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Translated from the French by William Louis-Dreyfus and Molly Peacock
Published: Fri Apr 15 1994
Diego Isaias Hernández Méndez, Convertiendse en Characoteles / Sorcerers Changing into Their Animal Forms (detail), 2013, oil on canvas. Arte Maya Tz’utujil Collection.

Translated from the French by William Louis-Dreyfus and Molly Peacock


One day the Earth will be
Only a blind space turning
Confounding night and day.
Under the huge Andes sky
It will no longer have mountains,
Not even the smallest ravine.

Of all the world’s houses
Nothing but a balcony remains
And of all human hemispheres
Only a sorrow without ceiling.
Of the late Atlantic Ocean
A slight taste of salt in the air,
A magical flying fish
Knowing nothing of the sea.

From a 1905 Coupe
(The four wheels but no road!)
Three young girls of the time
Stilled in their vaporized state
Look out the carriage door
Thinking that Paris isn’t far
And have nothing but the smell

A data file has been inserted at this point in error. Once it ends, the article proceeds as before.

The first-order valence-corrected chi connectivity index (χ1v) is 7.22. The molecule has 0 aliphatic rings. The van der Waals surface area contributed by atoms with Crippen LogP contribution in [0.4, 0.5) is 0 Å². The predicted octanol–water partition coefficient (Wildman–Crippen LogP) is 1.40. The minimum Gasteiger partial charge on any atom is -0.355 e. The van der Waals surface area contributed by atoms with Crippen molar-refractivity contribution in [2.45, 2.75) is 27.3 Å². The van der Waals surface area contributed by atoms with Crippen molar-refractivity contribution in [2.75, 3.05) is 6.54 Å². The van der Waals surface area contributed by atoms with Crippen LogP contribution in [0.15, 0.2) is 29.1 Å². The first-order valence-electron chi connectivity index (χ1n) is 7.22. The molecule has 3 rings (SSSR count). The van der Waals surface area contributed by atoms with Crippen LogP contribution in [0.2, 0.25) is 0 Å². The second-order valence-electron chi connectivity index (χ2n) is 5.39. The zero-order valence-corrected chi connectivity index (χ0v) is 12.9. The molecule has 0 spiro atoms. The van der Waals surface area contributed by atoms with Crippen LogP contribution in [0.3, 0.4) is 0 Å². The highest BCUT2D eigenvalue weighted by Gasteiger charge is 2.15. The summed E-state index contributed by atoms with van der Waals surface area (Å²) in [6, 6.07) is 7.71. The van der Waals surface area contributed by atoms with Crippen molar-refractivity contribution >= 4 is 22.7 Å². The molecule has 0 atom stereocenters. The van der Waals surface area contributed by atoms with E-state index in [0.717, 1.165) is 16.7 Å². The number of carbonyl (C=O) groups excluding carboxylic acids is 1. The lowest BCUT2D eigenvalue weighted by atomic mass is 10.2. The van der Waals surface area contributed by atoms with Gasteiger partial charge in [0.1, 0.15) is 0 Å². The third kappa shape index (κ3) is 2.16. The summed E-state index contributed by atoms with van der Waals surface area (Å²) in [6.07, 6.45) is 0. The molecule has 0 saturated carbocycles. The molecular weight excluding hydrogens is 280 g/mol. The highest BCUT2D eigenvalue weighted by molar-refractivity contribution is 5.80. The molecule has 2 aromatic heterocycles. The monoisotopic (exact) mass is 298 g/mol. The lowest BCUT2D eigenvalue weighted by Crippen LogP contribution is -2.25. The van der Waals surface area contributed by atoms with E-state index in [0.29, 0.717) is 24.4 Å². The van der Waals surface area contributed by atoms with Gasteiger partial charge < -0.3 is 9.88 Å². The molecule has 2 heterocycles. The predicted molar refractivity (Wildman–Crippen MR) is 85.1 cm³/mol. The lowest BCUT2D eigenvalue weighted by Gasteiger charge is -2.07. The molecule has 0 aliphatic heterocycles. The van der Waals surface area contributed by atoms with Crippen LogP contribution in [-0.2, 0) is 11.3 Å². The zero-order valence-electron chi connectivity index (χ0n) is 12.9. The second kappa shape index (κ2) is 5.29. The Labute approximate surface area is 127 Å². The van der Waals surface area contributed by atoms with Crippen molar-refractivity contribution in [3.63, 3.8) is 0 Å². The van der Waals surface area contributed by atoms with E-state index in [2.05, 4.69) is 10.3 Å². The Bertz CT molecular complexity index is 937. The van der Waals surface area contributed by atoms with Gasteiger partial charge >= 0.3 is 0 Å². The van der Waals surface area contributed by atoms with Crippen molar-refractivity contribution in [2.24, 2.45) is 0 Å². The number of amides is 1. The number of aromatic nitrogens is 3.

Of the sky that grips you by the throat.

And from where the woods once stood
A bird’s song will rise
That no one will identify,
Or place, or even hear
Except God who, listening,
Will say, “It’s a gold finch.”

See what's inside AGNI 39

Jules Supervielle was a French poet, dramatist, and short story writer born in Uruguay. His Selected Poems and Reflections on the Art of Poetry was published posthumously by Sun in 1986. (updated 6/2010)

William Louis-Dreyfus is a businessman living in New York City. Aside from his three daughters, he claims his “accomplishments are few.” (1994)
Molly Peacock is a poet and memoirist. Her six books of poetry include The Second Blush (W.W. Norton and Company, June 2008) and Cornucopia: New & Selected Poems (W.W. Norton, 2002). In February of 2006, her one-woman poetic monologue production The Shimmering Verge was featured at Urban Stages in New York City. (updated 6/2010)
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